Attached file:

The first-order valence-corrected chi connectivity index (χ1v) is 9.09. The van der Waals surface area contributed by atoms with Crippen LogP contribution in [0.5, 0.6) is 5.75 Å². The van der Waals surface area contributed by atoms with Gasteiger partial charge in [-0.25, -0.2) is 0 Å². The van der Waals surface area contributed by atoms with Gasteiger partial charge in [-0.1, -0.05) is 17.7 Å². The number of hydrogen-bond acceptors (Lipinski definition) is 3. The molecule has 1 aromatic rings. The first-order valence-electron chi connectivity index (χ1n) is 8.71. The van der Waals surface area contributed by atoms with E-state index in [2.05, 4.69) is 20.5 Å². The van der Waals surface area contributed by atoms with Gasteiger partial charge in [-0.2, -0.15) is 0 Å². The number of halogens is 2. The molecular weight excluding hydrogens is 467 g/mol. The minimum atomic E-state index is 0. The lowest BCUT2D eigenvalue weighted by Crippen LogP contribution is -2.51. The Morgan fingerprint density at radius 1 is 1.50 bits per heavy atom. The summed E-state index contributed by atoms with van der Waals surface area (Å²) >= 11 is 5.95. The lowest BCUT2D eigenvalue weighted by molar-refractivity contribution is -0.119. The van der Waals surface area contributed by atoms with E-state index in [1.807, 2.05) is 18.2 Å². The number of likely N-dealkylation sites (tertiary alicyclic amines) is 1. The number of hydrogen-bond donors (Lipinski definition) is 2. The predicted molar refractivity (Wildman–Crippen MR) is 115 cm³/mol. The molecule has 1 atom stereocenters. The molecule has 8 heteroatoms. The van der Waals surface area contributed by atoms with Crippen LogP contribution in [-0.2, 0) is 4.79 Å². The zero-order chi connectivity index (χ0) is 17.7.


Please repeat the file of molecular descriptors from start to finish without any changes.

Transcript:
The first-order valence-corrected chi connectivity index (χ1v) is 9.09. The van der Waals surface area contributed by atoms with Crippen LogP contribution in [0.5, 0.6) is 5.75 Å². The van der Waals surface area contributed by atoms with Gasteiger partial charge in [-0.25, -0.2) is 0 Å². The van der Waals surface area contributed by atoms with Gasteiger partial charge in [-0.1, -0.05) is 17.7 Å². The number of hydrogen-bond acceptors (Lipinski definition) is 3. The molecule has 1 aromatic rings. The first-order valence-electron chi connectivity index (χ1n) is 8.71. The van der Waals surface area contributed by atoms with E-state index in [2.05, 4.69) is 20.5 Å². The van der Waals surface area contributed by atoms with Gasteiger partial charge in [-0.2, -0.15) is 0 Å². The number of halogens is 2. The molecular weight excluding hydrogens is 467 g/mol. The minimum atomic E-state index is 0. The lowest BCUT2D eigenvalue weighted by Crippen LogP contribution is -2.51. The Morgan fingerprint density at radius 1 is 1.50 bits per heavy atom. The summed E-state index contributed by atoms with van der Waals surface area (Å²) >= 11 is 5.95. The lowest BCUT2D eigenvalue weighted by molar-refractivity contribution is -0.119. The van der Waals surface area contributed by atoms with E-state index in [1.807, 2.05) is 18.2 Å². The number of likely N-dealkylation sites (tertiary alicyclic amines) is 1. The number of hydrogen-bond donors (Lipinski definition) is 2. The predicted molar refractivity (Wildman–Crippen MR) is 115 cm³/mol. The molecule has 1 atom stereocenters. The molecule has 8 heteroatoms. The van der Waals surface area contributed by atoms with Crippen LogP contribution in [-0.2, 0) is 4.79 Å². The zero-order chi connectivity index (χ0) is 17.7.